In Christopher Germer's book, The Mindful Path to Self-compassion, freeing yourself from destructive thoughts and emotions (one of my favorites), he defines Self-Compassion as bearing witness to our pain and responding with kindness and understanding. Labeling emotions calms the brain. How does mindfulness meditation actually help balance our emotions? In a research at University of California discovered that the amygdala - the part of the brain that sounds an alarm in times of danger- was less active when en emotion label was attached to the upset face shown compared to when a name was attached. Parts of the prefrontal cortex became more active as the amygdala became less active, demonstrating that the prefrontal cortex inhibited the activity in the amygdala. Creswell's research suggests a neurological 'mechanism of action' for why we feel better when we talk to a professional, a friend, write in a journal, or otherwise put our feelings into words. (page 72, Mindfulness & Self-Compassion)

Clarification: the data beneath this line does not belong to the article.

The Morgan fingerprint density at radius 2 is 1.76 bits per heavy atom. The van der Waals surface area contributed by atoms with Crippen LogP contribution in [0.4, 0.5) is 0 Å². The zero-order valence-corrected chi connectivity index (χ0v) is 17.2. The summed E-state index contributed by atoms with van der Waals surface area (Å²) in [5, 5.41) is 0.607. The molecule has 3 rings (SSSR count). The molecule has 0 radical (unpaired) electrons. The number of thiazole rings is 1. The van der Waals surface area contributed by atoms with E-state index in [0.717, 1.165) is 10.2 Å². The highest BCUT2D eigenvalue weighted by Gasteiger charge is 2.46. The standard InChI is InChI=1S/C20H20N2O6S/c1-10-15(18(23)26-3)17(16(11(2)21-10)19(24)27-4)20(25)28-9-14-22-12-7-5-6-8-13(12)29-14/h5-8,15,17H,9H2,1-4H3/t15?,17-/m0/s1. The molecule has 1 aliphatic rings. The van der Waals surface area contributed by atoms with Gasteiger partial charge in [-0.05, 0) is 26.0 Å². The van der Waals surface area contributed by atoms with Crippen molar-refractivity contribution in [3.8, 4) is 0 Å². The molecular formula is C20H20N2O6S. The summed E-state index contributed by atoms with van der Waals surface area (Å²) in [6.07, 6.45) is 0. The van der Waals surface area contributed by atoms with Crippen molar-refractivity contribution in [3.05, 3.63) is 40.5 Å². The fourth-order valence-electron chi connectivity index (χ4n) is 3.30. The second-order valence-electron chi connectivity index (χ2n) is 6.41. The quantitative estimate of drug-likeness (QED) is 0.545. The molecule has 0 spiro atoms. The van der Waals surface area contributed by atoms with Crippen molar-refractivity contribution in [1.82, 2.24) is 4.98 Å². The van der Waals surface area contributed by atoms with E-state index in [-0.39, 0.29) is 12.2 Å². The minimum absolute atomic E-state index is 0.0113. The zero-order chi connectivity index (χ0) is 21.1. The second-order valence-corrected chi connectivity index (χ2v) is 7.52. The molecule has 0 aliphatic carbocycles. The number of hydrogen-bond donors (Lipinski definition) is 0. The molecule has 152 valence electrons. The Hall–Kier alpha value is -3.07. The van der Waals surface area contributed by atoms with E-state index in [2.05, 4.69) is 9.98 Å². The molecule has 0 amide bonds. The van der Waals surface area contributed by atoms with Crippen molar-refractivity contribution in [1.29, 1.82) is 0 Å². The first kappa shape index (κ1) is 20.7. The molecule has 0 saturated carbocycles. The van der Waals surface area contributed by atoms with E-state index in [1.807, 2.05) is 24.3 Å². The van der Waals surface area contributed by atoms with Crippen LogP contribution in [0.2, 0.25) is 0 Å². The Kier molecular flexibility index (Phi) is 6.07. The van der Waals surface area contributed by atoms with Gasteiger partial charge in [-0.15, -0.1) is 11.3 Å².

Christy Cox, LCSW, 801.243.4959 will be offering an 8-week course beginning in September on Freeing Yourself from Destructive Thoughts and Emotions at Resilient Solutions, Inc. Contact her for more information.